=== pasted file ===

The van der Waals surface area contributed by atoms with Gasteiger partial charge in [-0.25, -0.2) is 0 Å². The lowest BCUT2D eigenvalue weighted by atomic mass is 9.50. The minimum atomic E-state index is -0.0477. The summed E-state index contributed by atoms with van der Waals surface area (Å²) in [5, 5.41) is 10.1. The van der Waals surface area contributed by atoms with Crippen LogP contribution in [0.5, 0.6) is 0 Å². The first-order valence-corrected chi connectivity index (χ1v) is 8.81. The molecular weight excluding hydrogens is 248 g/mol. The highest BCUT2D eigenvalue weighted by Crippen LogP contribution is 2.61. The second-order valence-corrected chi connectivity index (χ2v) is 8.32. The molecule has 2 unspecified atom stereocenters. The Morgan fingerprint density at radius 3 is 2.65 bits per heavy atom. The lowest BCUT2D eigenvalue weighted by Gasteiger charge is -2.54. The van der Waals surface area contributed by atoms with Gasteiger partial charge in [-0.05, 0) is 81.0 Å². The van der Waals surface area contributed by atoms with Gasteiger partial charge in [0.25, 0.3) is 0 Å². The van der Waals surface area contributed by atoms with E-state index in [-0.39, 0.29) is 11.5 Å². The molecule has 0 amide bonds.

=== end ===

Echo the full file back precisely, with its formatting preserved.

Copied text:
The van der Waals surface area contributed by atoms with Gasteiger partial charge in [-0.25, -0.2) is 0 Å². The lowest BCUT2D eigenvalue weighted by atomic mass is 9.50. The minimum atomic E-state index is -0.0477. The summed E-state index contributed by atoms with van der Waals surface area (Å²) in [5, 5.41) is 10.1. The van der Waals surface area contributed by atoms with Crippen LogP contribution in [0.5, 0.6) is 0 Å². The first-order valence-corrected chi connectivity index (χ1v) is 8.81. The molecular weight excluding hydrogens is 248 g/mol. The highest BCUT2D eigenvalue weighted by Crippen LogP contribution is 2.61. The second-order valence-corrected chi connectivity index (χ2v) is 8.32. The molecule has 2 unspecified atom stereocenters. The Morgan fingerprint density at radius 3 is 2.65 bits per heavy atom. The lowest BCUT2D eigenvalue weighted by Gasteiger charge is -2.54. The van der Waals surface area contributed by atoms with Gasteiger partial charge in [-0.05, 0) is 81.0 Å². The van der Waals surface area contributed by atoms with Gasteiger partial charge in [0.25, 0.3) is 0 Å². The van der Waals surface area contributed by atoms with E-state index in [-0.39, 0.29) is 11.5 Å². The molecule has 0 amide bonds.